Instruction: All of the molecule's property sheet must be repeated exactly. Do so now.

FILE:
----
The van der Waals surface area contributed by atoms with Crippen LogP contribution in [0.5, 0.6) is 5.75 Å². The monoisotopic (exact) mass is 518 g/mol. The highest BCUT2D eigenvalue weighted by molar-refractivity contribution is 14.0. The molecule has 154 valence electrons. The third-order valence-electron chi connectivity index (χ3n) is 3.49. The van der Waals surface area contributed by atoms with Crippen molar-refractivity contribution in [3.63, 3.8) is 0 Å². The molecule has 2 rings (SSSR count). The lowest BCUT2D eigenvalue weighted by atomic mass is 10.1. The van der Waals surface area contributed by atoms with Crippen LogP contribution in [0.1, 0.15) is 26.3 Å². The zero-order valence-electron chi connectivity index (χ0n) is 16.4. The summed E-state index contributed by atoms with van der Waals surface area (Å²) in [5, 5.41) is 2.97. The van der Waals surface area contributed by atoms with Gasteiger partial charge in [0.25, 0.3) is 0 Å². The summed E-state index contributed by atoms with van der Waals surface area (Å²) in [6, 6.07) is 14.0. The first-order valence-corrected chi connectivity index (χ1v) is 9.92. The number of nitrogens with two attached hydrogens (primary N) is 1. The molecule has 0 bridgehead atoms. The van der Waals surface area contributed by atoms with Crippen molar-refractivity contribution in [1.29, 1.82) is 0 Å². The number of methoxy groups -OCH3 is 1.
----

The van der Waals surface area contributed by atoms with Crippen LogP contribution in [0.5, 0.6) is 5.75 Å². The monoisotopic (exact) mass is 518 g/mol. The highest BCUT2D eigenvalue weighted by molar-refractivity contribution is 14.0. The molecule has 154 valence electrons. The third-order valence-electron chi connectivity index (χ3n) is 3.49. The van der Waals surface area contributed by atoms with Crippen molar-refractivity contribution in [3.63, 3.8) is 0 Å². The molecule has 2 rings (SSSR count). The lowest BCUT2D eigenvalue weighted by atomic mass is 10.1. The van der Waals surface area contributed by atoms with Crippen LogP contribution in [0.1, 0.15) is 26.3 Å². The zero-order valence-electron chi connectivity index (χ0n) is 16.4. The summed E-state index contributed by atoms with van der Waals surface area (Å²) in [5, 5.41) is 2.97. The van der Waals surface area contributed by atoms with Gasteiger partial charge in [0.25, 0.3) is 0 Å². The summed E-state index contributed by atoms with van der Waals surface area (Å²) in [6, 6.07) is 14.0. The first-order valence-corrected chi connectivity index (χ1v) is 9.92. The number of nitrogens with two attached hydrogens (primary N) is 1. The molecule has 0 bridgehead atoms. The van der Waals surface area contributed by atoms with Crippen molar-refractivity contribution in [1.29, 1.82) is 0 Å². The number of methoxy groups -OCH3 is 1.